The Pawhuska City Council held a Special Meeting Wednesday Afternoon to receive a presentation from Arthur Pittman with Communities Unlimited regarding his recent rate study for Pawhuska, and to make a determination if the City of Pawhuska needs to increase the rates of their sewer and water utilities. Communities Unlimited a Non-Profit organization out of Fayetteville Arkansas which provided free water and wastewater rate studies along with other services.
Pittman conducted a short term rate study for sewer and water utilities for the months of March through June of 2016 and determined that, much like the previous fiscal year, the City would end the year in the negative to an amount of nearly $83,000 if utility rates were not increased.
The troubling results also presented another problem, if there was to be another issue with the Pawhuska water treatment facility or water lines, similar to those which caused a boil order in August, it would likely cost the City upwards of $3 million to replace. The City also would not be able to apply for grants to assist with the replacement of the treatment center or numerous aging water lines throughout the city without a rate increase.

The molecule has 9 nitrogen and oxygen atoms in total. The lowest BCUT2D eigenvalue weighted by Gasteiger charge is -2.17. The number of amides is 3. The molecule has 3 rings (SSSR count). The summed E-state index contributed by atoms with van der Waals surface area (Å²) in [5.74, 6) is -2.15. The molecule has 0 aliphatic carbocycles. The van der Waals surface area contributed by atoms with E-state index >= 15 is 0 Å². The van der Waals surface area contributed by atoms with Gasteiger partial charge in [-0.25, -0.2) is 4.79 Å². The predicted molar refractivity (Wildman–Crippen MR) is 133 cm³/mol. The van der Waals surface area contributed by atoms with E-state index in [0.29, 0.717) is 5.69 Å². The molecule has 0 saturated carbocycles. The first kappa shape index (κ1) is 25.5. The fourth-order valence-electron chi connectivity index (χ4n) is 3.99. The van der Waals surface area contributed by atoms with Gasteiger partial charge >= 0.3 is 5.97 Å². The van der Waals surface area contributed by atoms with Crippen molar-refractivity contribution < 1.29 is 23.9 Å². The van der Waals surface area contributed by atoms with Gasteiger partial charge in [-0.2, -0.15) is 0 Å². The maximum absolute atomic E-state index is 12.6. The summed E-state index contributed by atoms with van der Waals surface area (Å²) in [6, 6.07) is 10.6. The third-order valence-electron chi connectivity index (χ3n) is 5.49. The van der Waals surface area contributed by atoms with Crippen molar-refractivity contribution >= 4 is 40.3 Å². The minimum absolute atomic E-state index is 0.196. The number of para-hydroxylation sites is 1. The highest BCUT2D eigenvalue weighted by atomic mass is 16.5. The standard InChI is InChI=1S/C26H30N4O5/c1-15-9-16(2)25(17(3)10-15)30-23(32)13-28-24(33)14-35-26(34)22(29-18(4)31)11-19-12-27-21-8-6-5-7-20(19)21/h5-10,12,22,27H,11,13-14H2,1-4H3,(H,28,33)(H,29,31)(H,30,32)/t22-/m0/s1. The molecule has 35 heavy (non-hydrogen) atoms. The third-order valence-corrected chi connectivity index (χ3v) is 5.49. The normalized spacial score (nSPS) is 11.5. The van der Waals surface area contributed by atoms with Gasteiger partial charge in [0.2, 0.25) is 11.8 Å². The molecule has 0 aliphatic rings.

The Study also showed that residents of Pawhuska pay some of the lowest prices for their water utilities in the region, and customers have not seen an increase in their water and sewer utilities since 2009, so the sudden increase will most likely be a shock.
City utility customers will see an increase of $2.00 per 1,000 gallons on their next sewer utility bill, which for many customers will amount to a $8.00 per month increase, and residents will see an increase to an $8.00 base price per month for 1,000 gallons and 25 cent per each additional 1,000 gallons on their water utility bill.
The Pawhuska City Council understood that an increase is not what anyone wants but it is what is necessary. They also stated that the goal is to create a savings for when the water treatment center will need to be replaced, and have funds to continue maintenance on the aging water lines until the 100 year old system can be replaced.